Ruth Ewan graduated from Edinburgh College of Art in 2002 and was subsequently selected for Bloomberg New Contemporaries (2002). Recent projects include solo exhibitions at The Embassy Gallery, Edinburgh (2005) and Collective Gallery, Edinburgh (2002). Ewan was selected for the East International 2006, Norwich. Psittaciformes Trying to Change the World will be the artist’s first solo exhibition outside of Scotland.
Psittaciformes Trying to Change the World
Ruth Ewan presented work based on the possibilities of teaching words and phrases to Psittaciformes, an order of birds including parrots, amazons, cockatoos and parakeets, which are capable of mimicking the human voice. A large aviary was constructed in the gallery from which a selection of birds were encouraged to repeat slogans and chants from field recordings made during the protests surrounding the G8 summit in Gleneagles in July 2005.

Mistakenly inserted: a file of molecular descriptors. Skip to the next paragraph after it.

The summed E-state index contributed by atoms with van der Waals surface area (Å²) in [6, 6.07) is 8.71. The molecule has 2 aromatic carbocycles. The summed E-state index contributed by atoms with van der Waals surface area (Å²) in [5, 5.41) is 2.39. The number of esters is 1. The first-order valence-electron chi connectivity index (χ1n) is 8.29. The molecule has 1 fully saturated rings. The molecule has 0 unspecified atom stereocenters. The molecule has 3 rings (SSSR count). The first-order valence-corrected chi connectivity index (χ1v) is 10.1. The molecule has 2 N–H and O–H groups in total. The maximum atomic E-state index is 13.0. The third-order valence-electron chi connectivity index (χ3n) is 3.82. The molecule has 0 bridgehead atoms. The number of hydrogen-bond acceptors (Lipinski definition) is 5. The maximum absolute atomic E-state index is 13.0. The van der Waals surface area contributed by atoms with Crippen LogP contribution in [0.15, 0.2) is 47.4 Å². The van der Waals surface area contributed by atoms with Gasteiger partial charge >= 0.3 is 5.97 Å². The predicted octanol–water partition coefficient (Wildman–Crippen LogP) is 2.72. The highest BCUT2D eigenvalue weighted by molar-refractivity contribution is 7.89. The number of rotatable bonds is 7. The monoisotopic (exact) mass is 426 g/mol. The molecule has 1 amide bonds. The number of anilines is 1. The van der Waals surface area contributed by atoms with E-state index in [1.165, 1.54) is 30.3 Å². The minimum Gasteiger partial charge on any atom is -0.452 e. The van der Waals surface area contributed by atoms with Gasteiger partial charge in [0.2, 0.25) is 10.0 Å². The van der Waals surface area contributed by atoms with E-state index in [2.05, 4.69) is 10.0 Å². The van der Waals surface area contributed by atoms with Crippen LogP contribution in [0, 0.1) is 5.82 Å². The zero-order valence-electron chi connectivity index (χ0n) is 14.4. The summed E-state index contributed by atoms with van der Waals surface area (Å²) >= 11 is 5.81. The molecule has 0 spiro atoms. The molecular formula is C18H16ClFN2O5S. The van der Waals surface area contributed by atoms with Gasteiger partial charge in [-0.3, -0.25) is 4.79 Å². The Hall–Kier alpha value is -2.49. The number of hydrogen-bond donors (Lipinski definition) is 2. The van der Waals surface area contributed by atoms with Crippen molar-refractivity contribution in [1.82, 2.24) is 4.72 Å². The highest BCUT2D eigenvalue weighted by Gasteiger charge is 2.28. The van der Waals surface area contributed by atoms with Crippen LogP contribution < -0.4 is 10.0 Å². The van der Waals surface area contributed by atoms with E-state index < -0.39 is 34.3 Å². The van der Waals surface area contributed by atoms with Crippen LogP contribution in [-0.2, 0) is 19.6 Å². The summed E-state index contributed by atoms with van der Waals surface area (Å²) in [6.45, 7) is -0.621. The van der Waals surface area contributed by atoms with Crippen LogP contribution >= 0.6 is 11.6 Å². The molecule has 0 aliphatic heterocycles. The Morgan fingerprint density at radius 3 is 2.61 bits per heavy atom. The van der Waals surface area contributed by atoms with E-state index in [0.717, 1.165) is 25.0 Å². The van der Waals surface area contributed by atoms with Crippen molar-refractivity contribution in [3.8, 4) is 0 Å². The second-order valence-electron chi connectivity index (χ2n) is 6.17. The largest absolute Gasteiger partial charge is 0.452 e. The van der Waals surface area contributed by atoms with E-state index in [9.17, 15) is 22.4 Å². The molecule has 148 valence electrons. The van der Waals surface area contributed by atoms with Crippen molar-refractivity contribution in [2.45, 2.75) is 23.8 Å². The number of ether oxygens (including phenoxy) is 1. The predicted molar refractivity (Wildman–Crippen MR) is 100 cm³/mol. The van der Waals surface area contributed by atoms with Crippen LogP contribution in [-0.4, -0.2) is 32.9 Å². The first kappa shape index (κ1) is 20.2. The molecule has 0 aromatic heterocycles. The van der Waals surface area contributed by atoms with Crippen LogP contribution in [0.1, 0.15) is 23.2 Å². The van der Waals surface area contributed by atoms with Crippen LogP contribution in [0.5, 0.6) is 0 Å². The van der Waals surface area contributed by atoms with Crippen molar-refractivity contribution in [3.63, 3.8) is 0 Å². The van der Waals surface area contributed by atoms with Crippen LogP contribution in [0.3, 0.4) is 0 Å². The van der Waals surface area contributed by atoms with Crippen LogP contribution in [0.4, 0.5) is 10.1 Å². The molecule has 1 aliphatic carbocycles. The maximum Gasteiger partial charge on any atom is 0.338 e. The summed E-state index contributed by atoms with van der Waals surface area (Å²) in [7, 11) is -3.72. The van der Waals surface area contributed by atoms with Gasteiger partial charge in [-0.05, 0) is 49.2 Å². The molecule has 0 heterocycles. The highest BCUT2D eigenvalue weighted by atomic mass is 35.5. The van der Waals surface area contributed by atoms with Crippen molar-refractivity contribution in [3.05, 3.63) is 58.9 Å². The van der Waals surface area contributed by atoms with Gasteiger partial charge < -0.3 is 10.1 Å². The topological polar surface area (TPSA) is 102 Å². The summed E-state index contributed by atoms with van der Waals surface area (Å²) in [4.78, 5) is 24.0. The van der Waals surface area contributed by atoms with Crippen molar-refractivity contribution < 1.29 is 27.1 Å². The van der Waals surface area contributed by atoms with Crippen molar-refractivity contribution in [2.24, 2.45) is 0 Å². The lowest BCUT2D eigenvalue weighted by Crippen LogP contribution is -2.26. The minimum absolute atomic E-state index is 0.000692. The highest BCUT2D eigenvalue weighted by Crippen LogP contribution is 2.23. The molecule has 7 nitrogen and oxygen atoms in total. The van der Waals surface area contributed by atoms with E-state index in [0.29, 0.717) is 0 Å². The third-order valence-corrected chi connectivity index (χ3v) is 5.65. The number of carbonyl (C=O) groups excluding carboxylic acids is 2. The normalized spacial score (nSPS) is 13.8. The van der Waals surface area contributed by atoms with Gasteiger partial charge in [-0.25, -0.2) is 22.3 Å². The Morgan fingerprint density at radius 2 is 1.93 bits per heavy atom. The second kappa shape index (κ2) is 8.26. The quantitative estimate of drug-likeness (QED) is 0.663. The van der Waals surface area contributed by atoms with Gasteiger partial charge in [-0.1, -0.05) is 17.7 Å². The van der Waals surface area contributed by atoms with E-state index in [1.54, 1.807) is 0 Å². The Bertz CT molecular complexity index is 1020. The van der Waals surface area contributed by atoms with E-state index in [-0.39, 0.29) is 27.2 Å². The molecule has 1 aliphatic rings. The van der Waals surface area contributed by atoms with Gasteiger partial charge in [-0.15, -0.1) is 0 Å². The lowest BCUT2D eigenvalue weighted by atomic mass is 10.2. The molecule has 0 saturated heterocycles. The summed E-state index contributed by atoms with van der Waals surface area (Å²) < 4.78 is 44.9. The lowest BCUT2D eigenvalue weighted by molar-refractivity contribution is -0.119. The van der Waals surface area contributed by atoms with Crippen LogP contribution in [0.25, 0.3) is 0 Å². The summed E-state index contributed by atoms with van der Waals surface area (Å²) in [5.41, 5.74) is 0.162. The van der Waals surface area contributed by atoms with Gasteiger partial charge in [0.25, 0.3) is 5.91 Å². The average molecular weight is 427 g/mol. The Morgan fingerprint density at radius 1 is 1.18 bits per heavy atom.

Psittaciformes Trying to Change the World offers up a vision of social reform through the beak of a mimic. Ewan’s work playfully explores an interest in political idealism and questions ways in which these ideals exist under capitalism. The exhibition at Studio Voltaire also included newly commissioned work in the form of a series of drawings made by children, derived from images found in the archives of The Socialist Party’s headquarters in Clapham High Street. Often acting as modest forms of propaganda, Ewan’s projects adopt and manipulate techniques of influence and persuasion in an incongruous attempt to inspire social change. Previous projects include A Colouring Book of People Trying to Stop the War and A Jukebox of People Trying to Change the World, a collection of over 600 leftwing songs.
Supported by Arts Council England, London
With special thanks to Steve Nichols and The National Parrot Sanctuary.
Ruth Ewan, Psittaciformes Trying to Change the World, 2006. Installation View, Studio Voltaire, London. Courtesy of the artist and Studio Voltaire, London.